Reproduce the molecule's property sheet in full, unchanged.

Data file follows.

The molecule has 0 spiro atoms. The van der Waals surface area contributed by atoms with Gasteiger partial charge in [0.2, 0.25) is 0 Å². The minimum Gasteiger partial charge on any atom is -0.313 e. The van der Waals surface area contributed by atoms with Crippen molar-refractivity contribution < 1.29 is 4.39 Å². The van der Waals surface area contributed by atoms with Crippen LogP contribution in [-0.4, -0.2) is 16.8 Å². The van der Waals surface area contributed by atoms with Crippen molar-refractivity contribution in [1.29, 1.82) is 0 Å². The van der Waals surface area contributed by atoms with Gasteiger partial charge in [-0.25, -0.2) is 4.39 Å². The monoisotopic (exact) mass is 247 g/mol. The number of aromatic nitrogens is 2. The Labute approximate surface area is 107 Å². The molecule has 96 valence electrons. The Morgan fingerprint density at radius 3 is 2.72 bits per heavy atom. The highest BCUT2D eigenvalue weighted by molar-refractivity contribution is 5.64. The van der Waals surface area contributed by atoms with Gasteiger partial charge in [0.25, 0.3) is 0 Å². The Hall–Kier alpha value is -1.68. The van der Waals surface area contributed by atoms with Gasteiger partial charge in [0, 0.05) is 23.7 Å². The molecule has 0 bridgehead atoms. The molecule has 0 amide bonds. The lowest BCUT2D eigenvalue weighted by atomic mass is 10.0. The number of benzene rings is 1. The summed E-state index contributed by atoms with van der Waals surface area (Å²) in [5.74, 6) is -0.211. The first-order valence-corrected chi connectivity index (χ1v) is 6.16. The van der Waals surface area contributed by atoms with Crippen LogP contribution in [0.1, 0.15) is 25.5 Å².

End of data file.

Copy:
The molecule has 0 spiro atoms. The van der Waals surface area contributed by atoms with Gasteiger partial charge in [0.2, 0.25) is 0 Å². The minimum Gasteiger partial charge on any atom is -0.313 e. The van der Waals surface area contributed by atoms with Crippen molar-refractivity contribution < 1.29 is 4.39 Å². The van der Waals surface area contributed by atoms with Crippen LogP contribution in [-0.4, -0.2) is 16.8 Å². The van der Waals surface area contributed by atoms with Crippen molar-refractivity contribution in [1.29, 1.82) is 0 Å². The van der Waals surface area contributed by atoms with Gasteiger partial charge in [-0.25, -0.2) is 4.39 Å². The monoisotopic (exact) mass is 247 g/mol. The number of aromatic nitrogens is 2. The Labute approximate surface area is 107 Å². The molecule has 96 valence electrons. The Morgan fingerprint density at radius 3 is 2.72 bits per heavy atom. The highest BCUT2D eigenvalue weighted by molar-refractivity contribution is 5.64. The van der Waals surface area contributed by atoms with Gasteiger partial charge in [0.25, 0.3) is 0 Å². The Hall–Kier alpha value is -1.68. The van der Waals surface area contributed by atoms with Gasteiger partial charge in [0, 0.05) is 23.7 Å². The molecule has 0 bridgehead atoms. The molecule has 0 amide bonds. The lowest BCUT2D eigenvalue weighted by atomic mass is 10.0. The number of benzene rings is 1. The summed E-state index contributed by atoms with van der Waals surface area (Å²) in [5.74, 6) is -0.211. The first-order valence-corrected chi connectivity index (χ1v) is 6.16. The van der Waals surface area contributed by atoms with Crippen LogP contribution in [0.1, 0.15) is 25.5 Å².